Who: Formerly of Central Oregon, actor Dan Schimmoller is now living in Sonoita, Arizona, “a beautiful little wine town right on the border of Arizona and Mexico,” he said. Audiences who miss his work in “Beauty and the Beast,” “Rock of Ages” and other productions will again get a chance to hear his booming voice in “Boogie Wonderland,” Friday and Saturday at the Tower Theatre in Bend. Schimmoller, 24, plays the DJ host of the show, which features six members from the Thoroughly Modern Productions cast of “Mamma Mia!” (coming in September) in full diva mode as they sing 1970s dance and disco hits — including “Lady Marmalade,” “I Will Survive” and several Abba cuts. Eight-piece funk band The Cutmen will provide live accompaniment. And if you want to get up and dance, the front of the theater will be converted into a dance floor. Tickets and more info at towertheatre.org.
Q: Are you in town now?
A: I am traveling to town this week for the “Boogie Wonderland” show.
Q: How are you prepping for that?
A: I’ve been prepping for that by sort of doing a character study on the host character that I’m going to be playing. He’s a rock ‘n’ roll expert and has been in the life a long time — sort of like one of those old rocker with a heart of gold kind of guys. Think a little bit Jack Black from Tenacious D.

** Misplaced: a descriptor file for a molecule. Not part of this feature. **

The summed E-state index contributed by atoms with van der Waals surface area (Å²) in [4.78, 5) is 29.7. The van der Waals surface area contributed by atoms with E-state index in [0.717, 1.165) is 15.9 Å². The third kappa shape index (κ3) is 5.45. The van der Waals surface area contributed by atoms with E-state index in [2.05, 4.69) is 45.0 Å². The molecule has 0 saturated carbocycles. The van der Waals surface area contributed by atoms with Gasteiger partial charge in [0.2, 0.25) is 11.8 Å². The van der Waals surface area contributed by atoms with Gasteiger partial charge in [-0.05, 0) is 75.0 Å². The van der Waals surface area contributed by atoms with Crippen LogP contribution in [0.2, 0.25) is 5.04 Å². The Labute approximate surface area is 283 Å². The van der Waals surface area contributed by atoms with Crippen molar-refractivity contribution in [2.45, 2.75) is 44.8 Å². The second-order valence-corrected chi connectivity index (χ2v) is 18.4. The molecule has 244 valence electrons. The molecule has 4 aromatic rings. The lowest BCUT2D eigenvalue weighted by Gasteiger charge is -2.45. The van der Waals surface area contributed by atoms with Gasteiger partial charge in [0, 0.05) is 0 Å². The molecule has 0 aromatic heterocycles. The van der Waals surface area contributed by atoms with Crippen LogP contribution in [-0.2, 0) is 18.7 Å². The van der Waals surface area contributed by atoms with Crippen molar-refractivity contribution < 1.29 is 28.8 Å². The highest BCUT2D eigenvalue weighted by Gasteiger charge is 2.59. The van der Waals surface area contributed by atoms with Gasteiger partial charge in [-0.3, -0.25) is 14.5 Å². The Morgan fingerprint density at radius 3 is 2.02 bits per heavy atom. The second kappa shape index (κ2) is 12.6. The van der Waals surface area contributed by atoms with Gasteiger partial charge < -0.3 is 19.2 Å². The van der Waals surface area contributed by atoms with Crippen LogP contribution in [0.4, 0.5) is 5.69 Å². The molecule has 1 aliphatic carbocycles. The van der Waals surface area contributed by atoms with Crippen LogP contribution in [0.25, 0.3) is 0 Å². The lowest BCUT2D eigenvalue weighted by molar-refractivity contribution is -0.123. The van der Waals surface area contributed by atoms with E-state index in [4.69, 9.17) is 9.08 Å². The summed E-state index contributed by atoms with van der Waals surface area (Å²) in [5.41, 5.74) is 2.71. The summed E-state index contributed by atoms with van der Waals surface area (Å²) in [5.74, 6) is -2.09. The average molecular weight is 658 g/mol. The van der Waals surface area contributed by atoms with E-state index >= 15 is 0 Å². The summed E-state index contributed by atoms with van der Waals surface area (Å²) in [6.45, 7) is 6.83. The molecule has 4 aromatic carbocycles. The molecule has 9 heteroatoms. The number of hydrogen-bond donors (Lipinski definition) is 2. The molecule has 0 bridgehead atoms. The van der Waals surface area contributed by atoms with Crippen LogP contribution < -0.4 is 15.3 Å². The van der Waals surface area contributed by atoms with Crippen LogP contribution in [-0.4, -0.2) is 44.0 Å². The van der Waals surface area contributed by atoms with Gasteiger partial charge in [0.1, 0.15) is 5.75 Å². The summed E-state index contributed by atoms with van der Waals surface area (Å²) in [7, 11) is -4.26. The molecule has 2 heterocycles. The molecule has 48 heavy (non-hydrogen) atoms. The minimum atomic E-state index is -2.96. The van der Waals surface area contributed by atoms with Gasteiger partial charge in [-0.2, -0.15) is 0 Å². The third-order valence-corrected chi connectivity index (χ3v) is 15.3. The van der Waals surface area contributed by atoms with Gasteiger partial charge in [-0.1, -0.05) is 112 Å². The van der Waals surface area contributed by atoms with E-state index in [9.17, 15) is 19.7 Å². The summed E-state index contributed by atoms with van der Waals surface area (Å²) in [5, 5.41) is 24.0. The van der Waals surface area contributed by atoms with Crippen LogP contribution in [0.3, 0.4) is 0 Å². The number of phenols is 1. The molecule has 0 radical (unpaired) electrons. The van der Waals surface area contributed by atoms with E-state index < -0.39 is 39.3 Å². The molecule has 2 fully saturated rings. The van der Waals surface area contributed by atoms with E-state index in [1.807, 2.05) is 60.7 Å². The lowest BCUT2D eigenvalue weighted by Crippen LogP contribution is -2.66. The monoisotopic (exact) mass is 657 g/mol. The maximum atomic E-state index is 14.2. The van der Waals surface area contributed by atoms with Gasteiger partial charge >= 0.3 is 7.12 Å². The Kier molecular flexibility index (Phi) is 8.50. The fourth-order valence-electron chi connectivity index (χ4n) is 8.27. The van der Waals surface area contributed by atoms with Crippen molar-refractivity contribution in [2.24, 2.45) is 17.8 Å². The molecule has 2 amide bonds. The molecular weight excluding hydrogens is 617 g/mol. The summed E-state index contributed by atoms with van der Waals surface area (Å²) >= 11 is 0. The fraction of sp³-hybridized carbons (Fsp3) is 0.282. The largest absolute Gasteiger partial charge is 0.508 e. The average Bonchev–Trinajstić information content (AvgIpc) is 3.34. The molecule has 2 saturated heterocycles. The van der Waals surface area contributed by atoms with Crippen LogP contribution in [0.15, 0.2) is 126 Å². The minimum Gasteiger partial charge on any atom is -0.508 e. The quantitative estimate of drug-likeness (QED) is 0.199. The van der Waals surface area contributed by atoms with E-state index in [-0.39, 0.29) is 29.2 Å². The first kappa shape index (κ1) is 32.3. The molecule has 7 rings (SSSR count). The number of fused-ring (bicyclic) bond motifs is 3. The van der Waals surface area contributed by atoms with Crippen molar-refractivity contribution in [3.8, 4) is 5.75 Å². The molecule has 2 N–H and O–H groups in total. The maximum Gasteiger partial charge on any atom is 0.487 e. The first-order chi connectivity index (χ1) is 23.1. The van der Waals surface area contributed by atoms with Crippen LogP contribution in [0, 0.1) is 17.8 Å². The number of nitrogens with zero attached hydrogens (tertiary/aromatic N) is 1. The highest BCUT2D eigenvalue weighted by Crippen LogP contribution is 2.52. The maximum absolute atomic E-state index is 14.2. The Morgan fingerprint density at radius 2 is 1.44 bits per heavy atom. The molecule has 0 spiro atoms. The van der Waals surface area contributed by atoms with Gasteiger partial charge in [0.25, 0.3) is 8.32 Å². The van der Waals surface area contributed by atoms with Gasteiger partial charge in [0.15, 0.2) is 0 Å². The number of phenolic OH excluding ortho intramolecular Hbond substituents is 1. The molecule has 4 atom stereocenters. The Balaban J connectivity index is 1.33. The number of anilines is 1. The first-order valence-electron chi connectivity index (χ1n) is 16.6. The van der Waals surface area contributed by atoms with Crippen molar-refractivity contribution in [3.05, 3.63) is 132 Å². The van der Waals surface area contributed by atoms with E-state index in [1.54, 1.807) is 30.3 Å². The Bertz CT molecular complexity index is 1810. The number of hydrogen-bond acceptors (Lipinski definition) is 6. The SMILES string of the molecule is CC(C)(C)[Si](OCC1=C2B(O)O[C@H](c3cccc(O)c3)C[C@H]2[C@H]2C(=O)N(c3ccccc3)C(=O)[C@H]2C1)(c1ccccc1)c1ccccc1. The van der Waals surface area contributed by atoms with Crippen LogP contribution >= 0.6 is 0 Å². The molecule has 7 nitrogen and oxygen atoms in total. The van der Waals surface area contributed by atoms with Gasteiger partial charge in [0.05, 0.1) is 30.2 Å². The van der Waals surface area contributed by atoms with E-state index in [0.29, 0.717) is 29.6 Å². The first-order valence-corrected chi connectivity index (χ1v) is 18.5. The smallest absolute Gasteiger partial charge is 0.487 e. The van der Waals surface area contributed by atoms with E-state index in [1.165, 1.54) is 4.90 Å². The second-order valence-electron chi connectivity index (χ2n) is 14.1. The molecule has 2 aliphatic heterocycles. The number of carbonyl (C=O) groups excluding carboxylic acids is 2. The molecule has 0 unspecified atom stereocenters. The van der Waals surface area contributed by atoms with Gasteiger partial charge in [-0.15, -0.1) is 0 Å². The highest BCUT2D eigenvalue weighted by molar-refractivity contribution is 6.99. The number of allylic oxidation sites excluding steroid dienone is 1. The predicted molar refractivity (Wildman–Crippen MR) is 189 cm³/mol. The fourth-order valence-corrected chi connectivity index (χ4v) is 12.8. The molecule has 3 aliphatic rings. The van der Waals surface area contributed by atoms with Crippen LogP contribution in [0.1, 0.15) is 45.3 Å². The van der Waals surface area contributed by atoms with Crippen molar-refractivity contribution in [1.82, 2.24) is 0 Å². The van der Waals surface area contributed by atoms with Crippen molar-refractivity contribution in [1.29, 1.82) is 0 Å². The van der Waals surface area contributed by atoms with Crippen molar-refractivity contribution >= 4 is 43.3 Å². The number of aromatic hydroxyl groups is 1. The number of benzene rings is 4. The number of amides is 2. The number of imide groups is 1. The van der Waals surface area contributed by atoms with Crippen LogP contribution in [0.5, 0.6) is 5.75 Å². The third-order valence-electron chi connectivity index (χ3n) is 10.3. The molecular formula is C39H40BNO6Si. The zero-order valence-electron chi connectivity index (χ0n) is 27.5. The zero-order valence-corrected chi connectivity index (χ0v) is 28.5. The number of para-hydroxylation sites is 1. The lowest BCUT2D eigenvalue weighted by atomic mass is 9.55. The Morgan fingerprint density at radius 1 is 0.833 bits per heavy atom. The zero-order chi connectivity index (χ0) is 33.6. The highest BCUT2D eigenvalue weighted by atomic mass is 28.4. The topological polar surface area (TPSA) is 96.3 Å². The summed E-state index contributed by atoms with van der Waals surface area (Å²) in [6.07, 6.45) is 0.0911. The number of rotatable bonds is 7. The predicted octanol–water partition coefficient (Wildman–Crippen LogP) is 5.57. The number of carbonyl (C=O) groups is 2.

Q: Is he pro disco then? I imagine some rock ‘n’ rollers from the ’70s would’ve been anti disco.
A: So Lonnie, the character, is pro anything where people are having a good time, and he has a chance to get out there and mix it up.
Q: You weren’t around in the ’70s, right?
A: I was not, but my favorite CD growing up was actually Abba’s “Gold” album, their greatest hits.
Q: Wow. Do you have a favorite Abba song?
A: That would be tough but probably “Does Your Mother Know” was my favorite growing up.
Q: So what are you overall impressions of the ’70s, given what you’ve seen in media and movies?
A: It was such a unique snapshot. There’s really very little like it. It’s a time when you had a lot of racial tensions coming over things, segregation in the ’60s. And so there was, as with rock ‘n’ roll and a lot of other genres, there’s a ton of influence from the African-American communities in disco, and a ton of foreign influence. It’s a lot about dance and expression more so than later musical movements. It was kind of like the last big dance movement, almost.
Q: Are you looking forward to coming back to Bend?
A: I certainly am. It’s beautiful down here in the Southwest, but Central Oregon is where my heart is.
— David Jasper